Don’t Waste Your Warm Up
The real value of conducting a warm up with kids prior to a practice session is performance related, but it’s not physical.
The result may manifest itself physically – through better performances – but this will primarily stem from the psychological benefits of an engaging, fun, active start to a session.
In other words we are warming up their minds by the way we direct them to move their bodies. We physically move them, with the aim of mentally moving them.
The warm up presents a prime opportunity to set up the mood and the subsequent success of the rest of your session. Don’t waste it.
Focus Beyond The Physical
When it comes to grass roots community youth sports, I feel that a warm up is not as significant a factor in injury reduction or in physical performance improvement as it may be in higher performance sport. (For example, how often do we see kids warm up prior to tearing around at free play, with no ill-effects?). The warm up is, however, crucial for the effect it has on the kids’ subsequent engagement in the practice session.
Over and above the intent to physically prepare the body, I feel that the primary warm up focus of a youth sports coach should be to put the kids in a good, cohesive mood and excited for the rest of the session. The warm up should be used to get the kids on your side; to connect them with you and connect them with each other.
Coaching kids is about so much more than just the physical preparation and development. Your warm up should reflect this.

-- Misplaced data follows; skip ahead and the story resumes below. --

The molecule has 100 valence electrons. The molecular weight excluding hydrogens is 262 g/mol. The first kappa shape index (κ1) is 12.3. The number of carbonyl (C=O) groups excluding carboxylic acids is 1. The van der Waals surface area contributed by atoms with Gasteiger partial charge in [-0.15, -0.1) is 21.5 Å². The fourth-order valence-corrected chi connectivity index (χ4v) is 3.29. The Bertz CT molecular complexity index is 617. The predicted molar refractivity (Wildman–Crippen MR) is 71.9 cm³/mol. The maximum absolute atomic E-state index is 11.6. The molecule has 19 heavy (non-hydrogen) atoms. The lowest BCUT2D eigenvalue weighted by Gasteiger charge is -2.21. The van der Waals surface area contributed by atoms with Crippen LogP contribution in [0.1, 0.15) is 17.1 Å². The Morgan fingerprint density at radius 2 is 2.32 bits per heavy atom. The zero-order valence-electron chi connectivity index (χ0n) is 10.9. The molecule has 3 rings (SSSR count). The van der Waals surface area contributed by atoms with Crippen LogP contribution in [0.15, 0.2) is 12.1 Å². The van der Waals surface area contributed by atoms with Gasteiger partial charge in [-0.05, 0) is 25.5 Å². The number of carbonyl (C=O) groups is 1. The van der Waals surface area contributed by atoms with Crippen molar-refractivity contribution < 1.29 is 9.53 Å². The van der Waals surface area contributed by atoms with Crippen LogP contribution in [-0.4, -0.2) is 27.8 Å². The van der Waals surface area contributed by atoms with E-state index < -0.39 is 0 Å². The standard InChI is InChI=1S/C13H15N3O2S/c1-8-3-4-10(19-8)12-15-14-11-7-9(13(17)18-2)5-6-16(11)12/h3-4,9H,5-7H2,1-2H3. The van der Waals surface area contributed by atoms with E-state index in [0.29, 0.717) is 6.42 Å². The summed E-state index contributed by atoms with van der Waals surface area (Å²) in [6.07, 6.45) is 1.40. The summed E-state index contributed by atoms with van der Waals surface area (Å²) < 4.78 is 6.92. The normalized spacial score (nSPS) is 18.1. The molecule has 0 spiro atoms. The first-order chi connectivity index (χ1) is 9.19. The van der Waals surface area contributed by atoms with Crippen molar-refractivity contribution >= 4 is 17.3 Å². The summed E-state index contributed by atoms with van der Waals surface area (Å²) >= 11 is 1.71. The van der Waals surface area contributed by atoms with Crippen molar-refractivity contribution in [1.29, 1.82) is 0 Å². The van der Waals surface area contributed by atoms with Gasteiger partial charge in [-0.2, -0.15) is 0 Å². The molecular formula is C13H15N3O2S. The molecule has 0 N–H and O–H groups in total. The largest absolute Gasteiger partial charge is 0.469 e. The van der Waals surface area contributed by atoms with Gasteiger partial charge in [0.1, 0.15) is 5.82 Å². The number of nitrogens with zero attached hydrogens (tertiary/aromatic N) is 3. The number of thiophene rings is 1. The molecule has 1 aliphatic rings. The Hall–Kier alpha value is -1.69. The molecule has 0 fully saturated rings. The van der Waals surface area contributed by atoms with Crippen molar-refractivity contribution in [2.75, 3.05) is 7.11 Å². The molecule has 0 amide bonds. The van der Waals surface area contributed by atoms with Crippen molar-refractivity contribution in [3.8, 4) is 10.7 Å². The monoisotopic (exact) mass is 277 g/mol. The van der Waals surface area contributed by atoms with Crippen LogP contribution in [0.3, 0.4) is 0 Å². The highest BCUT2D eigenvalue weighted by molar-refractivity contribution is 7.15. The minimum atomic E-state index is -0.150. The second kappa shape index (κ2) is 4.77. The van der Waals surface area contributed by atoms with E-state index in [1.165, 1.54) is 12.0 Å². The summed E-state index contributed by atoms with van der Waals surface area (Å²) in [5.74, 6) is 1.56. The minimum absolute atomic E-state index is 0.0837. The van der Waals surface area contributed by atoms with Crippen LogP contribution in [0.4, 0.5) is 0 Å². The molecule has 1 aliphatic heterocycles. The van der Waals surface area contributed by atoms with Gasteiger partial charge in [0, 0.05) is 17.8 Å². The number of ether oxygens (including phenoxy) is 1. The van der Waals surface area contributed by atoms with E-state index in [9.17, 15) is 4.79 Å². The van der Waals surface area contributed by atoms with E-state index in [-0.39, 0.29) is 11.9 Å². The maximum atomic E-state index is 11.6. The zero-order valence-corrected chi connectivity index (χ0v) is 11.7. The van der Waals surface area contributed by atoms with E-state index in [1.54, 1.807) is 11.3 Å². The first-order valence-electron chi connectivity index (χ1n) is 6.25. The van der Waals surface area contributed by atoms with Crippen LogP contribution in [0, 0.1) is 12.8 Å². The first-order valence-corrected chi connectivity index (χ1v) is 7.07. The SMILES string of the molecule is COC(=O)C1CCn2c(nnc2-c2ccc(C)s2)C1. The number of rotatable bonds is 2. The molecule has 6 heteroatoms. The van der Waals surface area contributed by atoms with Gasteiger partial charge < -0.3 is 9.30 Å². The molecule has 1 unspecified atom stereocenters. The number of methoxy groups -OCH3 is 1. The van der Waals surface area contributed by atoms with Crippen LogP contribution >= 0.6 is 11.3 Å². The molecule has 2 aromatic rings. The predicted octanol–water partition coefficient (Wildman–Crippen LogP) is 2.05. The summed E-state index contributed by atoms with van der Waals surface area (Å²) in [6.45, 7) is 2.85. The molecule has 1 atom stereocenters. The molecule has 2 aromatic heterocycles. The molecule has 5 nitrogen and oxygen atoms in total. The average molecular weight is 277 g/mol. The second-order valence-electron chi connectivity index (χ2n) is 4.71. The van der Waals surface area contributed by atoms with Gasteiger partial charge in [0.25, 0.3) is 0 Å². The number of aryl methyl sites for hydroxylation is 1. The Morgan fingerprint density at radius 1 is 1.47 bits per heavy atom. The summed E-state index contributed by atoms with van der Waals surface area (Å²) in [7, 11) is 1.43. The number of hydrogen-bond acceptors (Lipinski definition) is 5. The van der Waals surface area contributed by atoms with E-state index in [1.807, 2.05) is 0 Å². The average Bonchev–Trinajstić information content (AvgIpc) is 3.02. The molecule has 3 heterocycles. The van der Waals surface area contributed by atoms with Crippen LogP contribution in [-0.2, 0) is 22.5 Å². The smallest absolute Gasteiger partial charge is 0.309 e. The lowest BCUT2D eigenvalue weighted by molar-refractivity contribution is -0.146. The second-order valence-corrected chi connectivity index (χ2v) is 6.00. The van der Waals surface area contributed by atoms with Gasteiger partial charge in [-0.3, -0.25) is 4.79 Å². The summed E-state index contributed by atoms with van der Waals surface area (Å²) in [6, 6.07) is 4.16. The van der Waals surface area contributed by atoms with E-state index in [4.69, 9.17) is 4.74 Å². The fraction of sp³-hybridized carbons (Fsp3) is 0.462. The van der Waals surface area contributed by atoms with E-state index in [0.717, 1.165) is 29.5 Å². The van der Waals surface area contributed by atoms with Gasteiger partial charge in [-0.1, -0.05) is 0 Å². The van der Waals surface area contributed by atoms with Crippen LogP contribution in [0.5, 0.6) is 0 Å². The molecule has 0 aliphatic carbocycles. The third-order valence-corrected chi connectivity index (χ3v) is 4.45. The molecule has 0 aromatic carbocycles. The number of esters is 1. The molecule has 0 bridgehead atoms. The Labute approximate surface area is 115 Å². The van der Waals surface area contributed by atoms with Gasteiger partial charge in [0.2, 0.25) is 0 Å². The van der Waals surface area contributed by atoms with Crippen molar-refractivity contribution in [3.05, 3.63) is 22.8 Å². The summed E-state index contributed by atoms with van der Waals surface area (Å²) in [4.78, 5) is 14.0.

The First Chapter
Think of the warm up as the first riveting chapter in the session’s story. We want to grab the kids’ attention and draw them in so that they are eager to hear more and find out what comes next.
Just like a good book, the warm up needs to set the scene and prime the athletes for what is to come. It needs to transition the kids from their own world into the coach’s. It needs to link to the rest of the story to come.
We want to make our warm ups like that page-turning, “unputdownable” book that is so engrossing that the reader can’t stop reading it.
What It Looks Like
A really good warm up that will prime the kids for the upcoming session is:
The activity may be competitive, cooperative, interactive or a combination of these things.
You should see smiles.
The kids have to try. They need to exert some effort to participate.
It features something new, original or unusual.
There is lots of movement and very little to no standing around.
Everyone can get involved and no one “goes out” or gets left out.
It provides the chance for kids to connect and cooperate – as a group, with partners and/or in teams.
The activities actually have a planned, desired intent.
Can you think of anything other features of an engaging warm up?
Follow Up Task
Reflect on the way you warm up groups of kids. Do you pay enough attention to engaging the kids? Do you focus enough on the psychological benefits? Do you actively use it to set up the rest of your session?
What Your Favourite Activity To Include In A Warm Up?
Share some of your best warm up tips by leaving a comment/reply or by using the contact details below.
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Darren Wensor is a sports development professional, coach educator, specialist coach of young athletes and founder of the blog coachingyoungathletes.com. Learn more about him here and connect with him on Twitter, Facebook, Linkedin, Anchor or via email.